Lauren Magaziner recently graduated from Hamilton College. She lives in Brooklyn, New York. Her debut novel, The Only Thing Worse Than Witches, released from Dial/Penguin in 2014 and the paperback version was released August 4, 2015. Her second book, Pilfer Academy: A School So Bad It’s Criminal, is scheduled for early 2016. Read more at Lauren’s website.
If you had one sentence to convince someone to read The Only Thing Worse Than Witches, what would you say?
If you’ve ever wanted a reason to hate bunnies…. 😉
How did studying creative writing in college help you grow as a writer? Do you recommend earning a creative writing degree to aspiring authors?
This is a great question–and the first time I’ve ever been asked that!
First of all, you don’t have to study creative writing to become an author.
But I will say that studying creative writing was the BEST thing for me personally. I learned so much; we had these amazing workshop classes where everyone had to critique each other’s work. When it was your turn to be workshopped, you were not allowed to talk for the half hour that everyone was discussing your piece. You had to be completely silent. You couldn’t defend your work. You couldn’t explain your work. You could only listen to what other people were saying.
There’s no explaining how valuable that information is to hear, especially when it’s constructively critical. That’s how I learned about my strengths, weaknesses, common writing ticks, and general style. Upon learning my weaknesses, I have been doing my best to work on them. And having the opportunity to play around with different short stories, poems, and novels helped me develop my voice.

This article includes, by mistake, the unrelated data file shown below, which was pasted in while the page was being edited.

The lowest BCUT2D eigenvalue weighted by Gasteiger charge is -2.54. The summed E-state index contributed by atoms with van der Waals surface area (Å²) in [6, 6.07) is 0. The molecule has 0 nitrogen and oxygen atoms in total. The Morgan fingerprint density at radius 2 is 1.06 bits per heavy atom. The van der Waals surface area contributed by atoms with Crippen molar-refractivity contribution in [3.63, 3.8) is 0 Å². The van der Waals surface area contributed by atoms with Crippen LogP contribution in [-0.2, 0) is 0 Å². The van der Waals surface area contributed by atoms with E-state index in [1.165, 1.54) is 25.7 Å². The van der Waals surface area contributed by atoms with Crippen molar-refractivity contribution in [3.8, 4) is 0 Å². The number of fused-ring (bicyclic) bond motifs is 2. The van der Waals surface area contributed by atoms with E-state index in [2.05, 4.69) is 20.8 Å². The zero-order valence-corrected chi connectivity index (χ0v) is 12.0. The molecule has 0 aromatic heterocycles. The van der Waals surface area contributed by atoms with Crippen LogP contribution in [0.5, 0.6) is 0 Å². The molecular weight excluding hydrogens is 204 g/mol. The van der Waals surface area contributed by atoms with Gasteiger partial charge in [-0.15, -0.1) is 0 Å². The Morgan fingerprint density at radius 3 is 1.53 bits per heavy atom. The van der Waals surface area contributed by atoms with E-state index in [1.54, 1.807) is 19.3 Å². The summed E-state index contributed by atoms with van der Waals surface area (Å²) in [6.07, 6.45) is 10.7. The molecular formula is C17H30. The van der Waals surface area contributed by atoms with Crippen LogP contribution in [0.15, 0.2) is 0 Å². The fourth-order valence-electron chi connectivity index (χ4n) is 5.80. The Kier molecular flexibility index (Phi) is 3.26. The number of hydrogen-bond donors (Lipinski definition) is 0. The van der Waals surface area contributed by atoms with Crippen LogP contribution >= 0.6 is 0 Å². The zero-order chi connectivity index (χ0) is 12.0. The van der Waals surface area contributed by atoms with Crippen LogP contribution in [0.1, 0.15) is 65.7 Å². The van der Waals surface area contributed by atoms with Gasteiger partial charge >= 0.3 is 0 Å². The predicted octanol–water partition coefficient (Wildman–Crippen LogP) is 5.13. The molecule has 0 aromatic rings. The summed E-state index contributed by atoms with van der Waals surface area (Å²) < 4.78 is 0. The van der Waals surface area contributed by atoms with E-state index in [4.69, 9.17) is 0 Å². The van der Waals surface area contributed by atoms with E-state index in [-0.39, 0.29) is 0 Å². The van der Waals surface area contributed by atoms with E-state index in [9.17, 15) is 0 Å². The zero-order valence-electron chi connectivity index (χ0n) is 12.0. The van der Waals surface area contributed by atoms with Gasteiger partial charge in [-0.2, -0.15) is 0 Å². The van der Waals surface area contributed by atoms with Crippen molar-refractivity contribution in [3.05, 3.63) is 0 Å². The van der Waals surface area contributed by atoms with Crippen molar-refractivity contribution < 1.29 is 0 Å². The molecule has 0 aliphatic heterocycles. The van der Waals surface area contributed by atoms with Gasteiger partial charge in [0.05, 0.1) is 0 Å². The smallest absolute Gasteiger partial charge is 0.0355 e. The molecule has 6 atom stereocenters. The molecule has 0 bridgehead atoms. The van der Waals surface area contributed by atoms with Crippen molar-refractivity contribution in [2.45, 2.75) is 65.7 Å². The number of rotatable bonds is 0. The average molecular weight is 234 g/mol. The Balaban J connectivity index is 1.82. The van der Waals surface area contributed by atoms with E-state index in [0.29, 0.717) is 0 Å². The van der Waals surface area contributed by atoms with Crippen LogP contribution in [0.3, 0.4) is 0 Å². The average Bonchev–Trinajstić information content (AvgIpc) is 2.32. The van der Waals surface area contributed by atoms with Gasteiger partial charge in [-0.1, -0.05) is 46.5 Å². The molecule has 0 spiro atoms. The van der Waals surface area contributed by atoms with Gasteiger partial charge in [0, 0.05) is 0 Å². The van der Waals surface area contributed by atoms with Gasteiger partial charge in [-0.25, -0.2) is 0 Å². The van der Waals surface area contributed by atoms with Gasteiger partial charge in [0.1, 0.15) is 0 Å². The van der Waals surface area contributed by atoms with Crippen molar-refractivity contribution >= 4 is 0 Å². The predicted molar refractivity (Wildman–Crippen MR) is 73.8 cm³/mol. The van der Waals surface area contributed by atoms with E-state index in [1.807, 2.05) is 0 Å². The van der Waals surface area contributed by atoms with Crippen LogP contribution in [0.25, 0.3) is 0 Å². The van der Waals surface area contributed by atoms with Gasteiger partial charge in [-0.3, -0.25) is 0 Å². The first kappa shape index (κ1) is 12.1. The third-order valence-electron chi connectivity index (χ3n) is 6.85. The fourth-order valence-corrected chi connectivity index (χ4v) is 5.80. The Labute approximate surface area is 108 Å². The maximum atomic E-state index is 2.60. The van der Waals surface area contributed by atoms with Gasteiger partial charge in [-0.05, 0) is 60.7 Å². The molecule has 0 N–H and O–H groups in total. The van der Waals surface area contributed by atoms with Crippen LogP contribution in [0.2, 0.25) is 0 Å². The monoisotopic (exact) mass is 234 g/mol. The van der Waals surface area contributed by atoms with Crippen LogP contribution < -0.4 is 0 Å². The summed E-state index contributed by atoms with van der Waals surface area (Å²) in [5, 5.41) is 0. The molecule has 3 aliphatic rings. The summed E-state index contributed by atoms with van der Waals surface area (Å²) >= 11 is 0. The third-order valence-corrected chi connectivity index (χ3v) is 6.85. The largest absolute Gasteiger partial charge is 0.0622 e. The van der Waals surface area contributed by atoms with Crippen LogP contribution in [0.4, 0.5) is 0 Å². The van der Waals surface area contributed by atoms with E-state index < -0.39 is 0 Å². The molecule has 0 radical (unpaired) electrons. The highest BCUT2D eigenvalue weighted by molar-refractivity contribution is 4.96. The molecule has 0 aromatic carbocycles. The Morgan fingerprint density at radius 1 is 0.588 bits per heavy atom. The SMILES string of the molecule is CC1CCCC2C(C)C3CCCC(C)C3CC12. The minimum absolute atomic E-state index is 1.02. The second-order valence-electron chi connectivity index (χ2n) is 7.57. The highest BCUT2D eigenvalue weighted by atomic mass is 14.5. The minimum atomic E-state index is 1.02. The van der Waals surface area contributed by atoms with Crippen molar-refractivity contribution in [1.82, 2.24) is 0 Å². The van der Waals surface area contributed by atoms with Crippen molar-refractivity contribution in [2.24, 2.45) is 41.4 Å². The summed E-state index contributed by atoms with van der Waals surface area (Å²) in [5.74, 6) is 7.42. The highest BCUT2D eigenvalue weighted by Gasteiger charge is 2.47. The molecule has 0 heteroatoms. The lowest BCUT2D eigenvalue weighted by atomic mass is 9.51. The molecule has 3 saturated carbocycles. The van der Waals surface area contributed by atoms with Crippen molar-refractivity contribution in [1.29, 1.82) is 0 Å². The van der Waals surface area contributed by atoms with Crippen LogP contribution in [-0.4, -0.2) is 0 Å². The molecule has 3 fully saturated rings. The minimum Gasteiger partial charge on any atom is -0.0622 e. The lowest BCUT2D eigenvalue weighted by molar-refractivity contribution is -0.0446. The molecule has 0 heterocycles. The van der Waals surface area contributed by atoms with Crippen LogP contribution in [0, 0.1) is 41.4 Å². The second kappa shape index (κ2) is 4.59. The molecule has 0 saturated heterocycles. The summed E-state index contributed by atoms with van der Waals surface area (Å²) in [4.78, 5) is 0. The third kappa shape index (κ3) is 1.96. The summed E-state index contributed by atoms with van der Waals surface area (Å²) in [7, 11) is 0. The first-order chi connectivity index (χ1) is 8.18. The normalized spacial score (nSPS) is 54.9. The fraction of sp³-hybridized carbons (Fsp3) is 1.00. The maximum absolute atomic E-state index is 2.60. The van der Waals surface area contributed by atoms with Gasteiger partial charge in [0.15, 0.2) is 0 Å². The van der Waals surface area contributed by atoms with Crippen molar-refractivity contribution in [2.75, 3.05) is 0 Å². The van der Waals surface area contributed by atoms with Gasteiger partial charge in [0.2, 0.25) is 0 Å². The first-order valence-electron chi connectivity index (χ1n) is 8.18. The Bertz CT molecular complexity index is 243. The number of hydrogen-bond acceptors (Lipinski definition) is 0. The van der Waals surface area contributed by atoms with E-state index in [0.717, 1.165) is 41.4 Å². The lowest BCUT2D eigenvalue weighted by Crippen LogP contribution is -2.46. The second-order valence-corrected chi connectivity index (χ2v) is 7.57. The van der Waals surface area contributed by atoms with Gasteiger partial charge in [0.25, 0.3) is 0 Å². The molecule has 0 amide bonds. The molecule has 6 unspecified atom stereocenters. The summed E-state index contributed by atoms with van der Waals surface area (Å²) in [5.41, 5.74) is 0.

I could go on forever, so I’ll stop here with a shoutout to the greatest college in the world with an awesomesauce creative writing program: Hamilton College. YOU ROCK, DON’T EVER CHANGE! Thanks for everything, Hammy!
In addition to writing novels, you worked on Scholastic magazines for two years. How is the book publishing world different from magazine publishing?
Magazine publishing is a lot FASTER. The deadlines come sooner, but you also get to see a finished product a lot quicker, too. From the start to finish, a magazine would take about a few months. Whereas books take years!
The other interesting difference was space. For a magazine, you have a certain number of pages you have to work with. You need to be able to fit the whole article on–for example–a 4-page spread, and you can’t have any run-off. With a book, there’s a general word count range that I should adhere to, but in general, if I need another page to finish a scene, I can take it without having to worry whether it will fit.
Here’s a similarity: both magazine and book publishing are super fun!
What do you enjoy most about writing middle grade books?
MAKING UP SILLY NAMES.
THE FACT THAT I CAN WRITE ENTIRE SCENES IN CAPSLOCK, AND IT’S TOTALLY ACCEPTABLE.
In a large part, The Only Thing Worse Than Witches seems to be about friendship. What values do you hope readers take away?
I didn’t write The Only Thing Worse Than Witches with a particular message in mind. I just personally really love friendship stories. My whole life, my friends have always been very important to me, so I think that’s why friendship at the forefront of what I write.